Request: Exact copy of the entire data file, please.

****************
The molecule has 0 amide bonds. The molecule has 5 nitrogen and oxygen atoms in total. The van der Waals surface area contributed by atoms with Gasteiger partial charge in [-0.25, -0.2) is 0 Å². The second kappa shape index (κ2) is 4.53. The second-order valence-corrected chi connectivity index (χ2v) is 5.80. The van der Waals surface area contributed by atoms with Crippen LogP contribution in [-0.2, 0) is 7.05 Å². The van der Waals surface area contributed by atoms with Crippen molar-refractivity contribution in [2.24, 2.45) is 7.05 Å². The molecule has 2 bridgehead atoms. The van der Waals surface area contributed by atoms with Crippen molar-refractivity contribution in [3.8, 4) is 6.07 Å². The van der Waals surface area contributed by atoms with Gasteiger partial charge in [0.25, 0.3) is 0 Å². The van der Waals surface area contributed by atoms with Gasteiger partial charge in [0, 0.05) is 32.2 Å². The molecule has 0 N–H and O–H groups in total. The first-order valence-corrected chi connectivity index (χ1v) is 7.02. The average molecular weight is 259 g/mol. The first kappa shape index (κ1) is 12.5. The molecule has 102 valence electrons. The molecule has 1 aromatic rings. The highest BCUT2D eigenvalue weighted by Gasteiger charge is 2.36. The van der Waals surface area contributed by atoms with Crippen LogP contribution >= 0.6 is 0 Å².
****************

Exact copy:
The molecule has 0 amide bonds. The molecule has 5 nitrogen and oxygen atoms in total. The van der Waals surface area contributed by atoms with Gasteiger partial charge in [-0.25, -0.2) is 0 Å². The second kappa shape index (κ2) is 4.53. The second-order valence-corrected chi connectivity index (χ2v) is 5.80. The van der Waals surface area contributed by atoms with Crippen LogP contribution in [-0.2, 0) is 7.05 Å². The van der Waals surface area contributed by atoms with Crippen molar-refractivity contribution in [2.24, 2.45) is 7.05 Å². The molecule has 2 bridgehead atoms. The van der Waals surface area contributed by atoms with Crippen molar-refractivity contribution in [3.8, 4) is 6.07 Å². The van der Waals surface area contributed by atoms with Gasteiger partial charge in [0.25, 0.3) is 0 Å². The van der Waals surface area contributed by atoms with Gasteiger partial charge in [0, 0.05) is 32.2 Å². The molecule has 0 N–H and O–H groups in total. The first-order valence-corrected chi connectivity index (χ1v) is 7.02. The average molecular weight is 259 g/mol. The first kappa shape index (κ1) is 12.5. The molecule has 102 valence electrons. The molecule has 1 aromatic rings. The highest BCUT2D eigenvalue weighted by Gasteiger charge is 2.36. The van der Waals surface area contributed by atoms with Crippen LogP contribution >= 0.6 is 0 Å².